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The Safdie Brothers (Josh and Bennie) have been making quite a reputable name for themselves in American indie circles, thanks to their unrelentingly raw and honest portrayals of the downtrodden. They shoot on the fly and use an unfiltered docudrama approach, the realism of which is particularly helped by their choice to cast non-professionals who frequently just happen to be the actual type of person they're trying to portray, blurring the lines between fiction and non-fiction.
They've been pumping out movies for almost ten years now, but they've mostly been under the radar until the release of their terrific drama Heaven Knows What in 2014, which was a brutally frank depiction of a toxic "romance" between two junkies. For their follow-up, the brothers decide to take their grim and unfiltered approach to drama and inject a manic and pulse-pounding crime thriller directly into its bloodstream.
Good Time is a veritable "race against the clock" thriller with a strikingly impressive indie edge. While not only conforming to but exceeding the expectations of genre filmmaking, the brothers never compromise on their delicate attention to character detail, as well as cultural and locational accuracy. The premise is fairly simple, and that's where its hypnotic power derives from: Connie (Robert Pattinson) is a small-time crook who robs a bank with his mentally disabled brother Nick (Co-director and co-editor Benny Safdie) so he can take care of Nick the way he thinks would be best for him.
The aftermath of the admittedly effective initial robbery hits a series of disastrous snags, and Nick is caught by the authorities. Understandably terrified that Nick will be hurt if left alone to his own devices inside a world he doesn't understand, Connie becomes hell-bent on bailing him out. His worst fears come to fruition when Nick ends up in a hospital after being brutally beaten by other convicts. In order to save him from further harm, Connie has to somehow come up with an extra ten thousand dollars of bail money. His laser-focused goal sends him on an insane trek across Long Island where he, among other disasters, kidnaps the wrong target, beats up a security guard, hits on a highly impressionable young girl, and straight up becomes the antagonist in a mini-home invasion horror film, putting the life of a well-meaning grandma in jeopardy.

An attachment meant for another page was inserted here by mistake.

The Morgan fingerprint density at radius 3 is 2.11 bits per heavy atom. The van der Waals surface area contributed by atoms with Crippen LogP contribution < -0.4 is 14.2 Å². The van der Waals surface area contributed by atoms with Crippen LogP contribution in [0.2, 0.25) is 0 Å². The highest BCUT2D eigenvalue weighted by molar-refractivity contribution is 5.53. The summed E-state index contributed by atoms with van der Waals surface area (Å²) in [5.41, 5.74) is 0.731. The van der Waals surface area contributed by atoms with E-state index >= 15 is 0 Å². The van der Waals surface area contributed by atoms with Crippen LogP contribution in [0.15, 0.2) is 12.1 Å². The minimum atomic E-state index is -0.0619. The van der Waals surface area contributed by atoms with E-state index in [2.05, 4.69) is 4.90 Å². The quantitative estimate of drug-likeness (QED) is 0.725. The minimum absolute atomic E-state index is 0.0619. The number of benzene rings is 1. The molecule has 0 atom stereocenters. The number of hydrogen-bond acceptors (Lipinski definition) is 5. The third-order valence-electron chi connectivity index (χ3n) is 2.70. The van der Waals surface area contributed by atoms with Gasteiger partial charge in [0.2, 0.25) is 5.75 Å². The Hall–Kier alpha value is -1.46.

Connie is a fairly despicable character on paper, but Pattinson manages to give depth to the character, in a way that helps us empathize with his motivations and life philosophy, even at points when it becomes all too easy to mock the many staggeringly stupid decisions he makes along the way. Ever since the Twilight Saga ended, Pattinson has been going out of his way to demolish his pretty boy sparkling emo vampire image. He's appeared in many edgy indie projects, including a strong supporting turn in the unique post-apocalyptic drama The Rover. Yet I can unequivocally state that this is my first impression of him where the vampire past has complete disappeared. I know it's a critic cliché to write that "so-and-so disappears in the role", but some clichés exist for a reason.
Good Time's 1080p transfer stays loyal to the film's surprisingly colorful and exuberant visual scheme, considering its grimy subject matter and locations. There aren't any obvious video noise issues and the video presentation manages to keep up with the brothers' manic camera moves, avoiding aliasing, color bleeding, chroma noise, etc…
The DTS-HD 5.1 track needs to be experienced through a decent surround system, basically because of one important reason: Oneothrix Point Never's relentless yet hypnotic score that harkens back to a 70s exploitation feel. The heavy percussions of the music perfectly communicates Connie's perpetually freaked out mind.
Commentary: The Safdie Brothers and a chunk of the cast and crew tell intimately detailed stories about the production during the lively commentary.
The Pure and The Damned: A fairly comprehensive 20-minute making of documentary.
"The Pure and The Damned" Music Video: Anyone into checking out a creepy CGI representation of Iggy Pop should certainly watch it.
Good Time is a grimy, unrelentingly harsh experience that's never afraid to go to some uncomfortable places. This is the kind of sleaze-filled crime thriller that makes me glad that the film doesn't come with Smell-o-rama. Yet none of that should be a deterrent to give it a shot, especially if you're looking for a refreshingly fresh and blunt approach to the genre.
Oktay Ege Kozak is a film critic and screenwriter based in Portland, Oregon. He also writes for The Playlist, The Oregon Herald, and Beyazperde.com